Criminalizing abortions is “causing an increase in maternal mortality and morbidity, which places us as one of the countries with the worst health indicators," one medical professional said.
April 14, 2021
By Nicole Acevedo
A promise made on the campaign trail and not kept has now sparked a month of daily protests in the Dominican Republic, one of two dozen nations in the world with a ban on abortions under all circumstances — even when a woman's life is at risk.
Hundreds of women and reproductive-rights advocates began gathering every day outside the executive mansion of President Luis Abinader in mid-March, after Dominican lawmakers failed to decriminalize abortion when a woman's life is in danger, the pregnancy is not viable or in cases of rape or incest.
Scores of Dominican women die each year from botched attempts to end unwanted pregnancies
Michelle Del Rey in Santo Domingo
Mon 18 Jan 2021
As Argentina becomes the first major Latin American country to fully legalize abortion, activists in the Dominican Republic fear their own government is banishing its women to the dark ages by upholding a total ban first implemented in 1884.
The Dominican Republic is one of four countries in Latin America – along with Honduras, Nicaragua and El Salvador – where abortion is illegal in all circumstances.
“Green Tide” Reaches Mexico as Oaxaca Decriminalizes Abortion
Oaxaca's monumental decision last week to decriminalize abortion is part of a larger "Green Tide" movement across Latin America.
October 3, 2019
The chambers of the state legislature in Oaxaca, Mexico, exploded with shouts of joy and rage September 25 as the region voted to decriminalize first-trimester abortions in a 24-10 vote. In the gallery, Catholic protesters chanted, “Assassins! Assassins!” while awaiting the vote. But when the decision was announced, feminist activists, clad in the green bandanas that have become the symbol of the Latin American pro-abortion movement, broke out in shouts of “Latin America will be entirely feminist.”
The vote exemplified the division between Mexicos deep Catholic, traditionally anti-abortion roots and its growing feminist movements. This tension was on full display in the chambers. Feminist activist Patricia Matus was one of the women celebrating in the legislature when the vote was announced. “The environment was horrible,” she said, describing pro-life demonstrators holding mass outside the state building, a verbal argument between male and female representatives that nearly delayed the vote, and shouting in the gallery.
Dominican Republic: Abortion Ban Endangers Health
Criminal Penalties Violate Rights
November 19, 2018
(Santo Domingo) – The Dominican Republic’s total ban on abortion threatens women's health and lives and violates their rights, Human Rights Watch said in a report released today. Abortion is illegal in the Dominican Republic in all circumstances, even when a pregnancy is life-threatening, unviable, or the result of rape.
The 78-page report, “‘It’s Your Decision, It’s Your Life’: The Total Criminalization of Abortion in the Dominican Republic,” documents that women and girls facing unwanted pregnancies have clandestine abortions, often at great risk to their health and lives. Many experience health complications from unsafe abortions, and some die. Some women and girls face abuse, neglect, or mistreatment by healthcare providers. The ban does not stop abortion but drives it underground and makes it less safe. As a starting place toward meeting the country’s human rights obligations, Congress should decriminalize abortion in three circumstances.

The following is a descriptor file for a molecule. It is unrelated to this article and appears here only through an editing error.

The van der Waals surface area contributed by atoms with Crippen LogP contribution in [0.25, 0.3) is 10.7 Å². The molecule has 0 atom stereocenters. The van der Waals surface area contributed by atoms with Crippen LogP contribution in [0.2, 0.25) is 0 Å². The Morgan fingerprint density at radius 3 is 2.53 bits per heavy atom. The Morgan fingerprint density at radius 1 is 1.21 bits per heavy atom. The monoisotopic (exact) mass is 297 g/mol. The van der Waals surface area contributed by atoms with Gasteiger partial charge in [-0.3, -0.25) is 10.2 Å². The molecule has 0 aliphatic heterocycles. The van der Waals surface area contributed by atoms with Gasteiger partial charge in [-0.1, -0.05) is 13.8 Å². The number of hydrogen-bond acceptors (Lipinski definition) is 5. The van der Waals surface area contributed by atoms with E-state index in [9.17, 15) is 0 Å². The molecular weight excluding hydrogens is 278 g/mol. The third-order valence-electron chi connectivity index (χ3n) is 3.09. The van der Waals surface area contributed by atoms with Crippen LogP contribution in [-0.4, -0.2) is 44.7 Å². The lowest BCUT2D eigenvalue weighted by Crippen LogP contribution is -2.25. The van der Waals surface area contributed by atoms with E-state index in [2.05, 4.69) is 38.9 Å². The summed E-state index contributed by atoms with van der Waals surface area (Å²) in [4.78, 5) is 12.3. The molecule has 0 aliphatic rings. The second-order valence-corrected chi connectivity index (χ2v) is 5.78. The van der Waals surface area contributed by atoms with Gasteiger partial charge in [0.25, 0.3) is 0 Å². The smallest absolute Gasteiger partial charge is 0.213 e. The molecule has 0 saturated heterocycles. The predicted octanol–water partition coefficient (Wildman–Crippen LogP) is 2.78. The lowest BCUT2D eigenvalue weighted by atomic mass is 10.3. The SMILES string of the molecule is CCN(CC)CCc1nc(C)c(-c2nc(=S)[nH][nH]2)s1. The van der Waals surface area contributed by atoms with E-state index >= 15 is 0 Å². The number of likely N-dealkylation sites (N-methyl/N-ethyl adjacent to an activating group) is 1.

New report explores what total abortion ban means in the Dominican Republic
By Jessica Ravitz, CNN
Mon November 19, 2018
(CNN) A woman spoke of her 16-year-old daughter who died after being denied chemotherapy for leukemia because she was in the early weeks of pregnancy. A nurse described how a woman who was experiencing heavy bleeding after self-inducing an abortion was forced by medical providers to wait for treatment as "punishment" -- only to lose too much blood to be saved. An outreach worker remembered the mentally disabled 14-year-old girl who became pregnant at 12, probably by her father, and received no care.
Stories like these are revealed in a new Human Rights Watch report, released Monday, that focuses on the effect of a total government ban on abortions in the Dominican Republic.
Return Of 'Global Gag Rule' Could Be Setback For Health Care, Abortion Rights In Dominican Republic
By Rodrigo Cervantes
Published: Monday, April 10, 2017
SANTO DOMINGO — While politicians in Arizona debate the possibility of more regulations on abortions, in the Dominican Republic, in contrast, the debate centers on its legalization. But recent pro-life policies in the United States could reverse course for Dominican health services.
Near the boisterous Washington Avenue in Santo Domingo, a battling women’s rights organization is in hiding.
La Colectiva Mujer y Salud looks like any other house — for a reason. It had to remove its name from the facade after receiving threats from those who oppose its cause.
La Colectiva, as some people call it, has been on the front line of a struggle to decriminalize abortion. The Dominican Republic is currently one of the six countries in the world where a woman can go to jail for getting an abortion — and so can whoever helps, including doctors.
Continued at source: KJZZ: http://kjzz.org/content/458266/return-global-gag-rule-could-be-setback-health-care-abortion-rights-dominican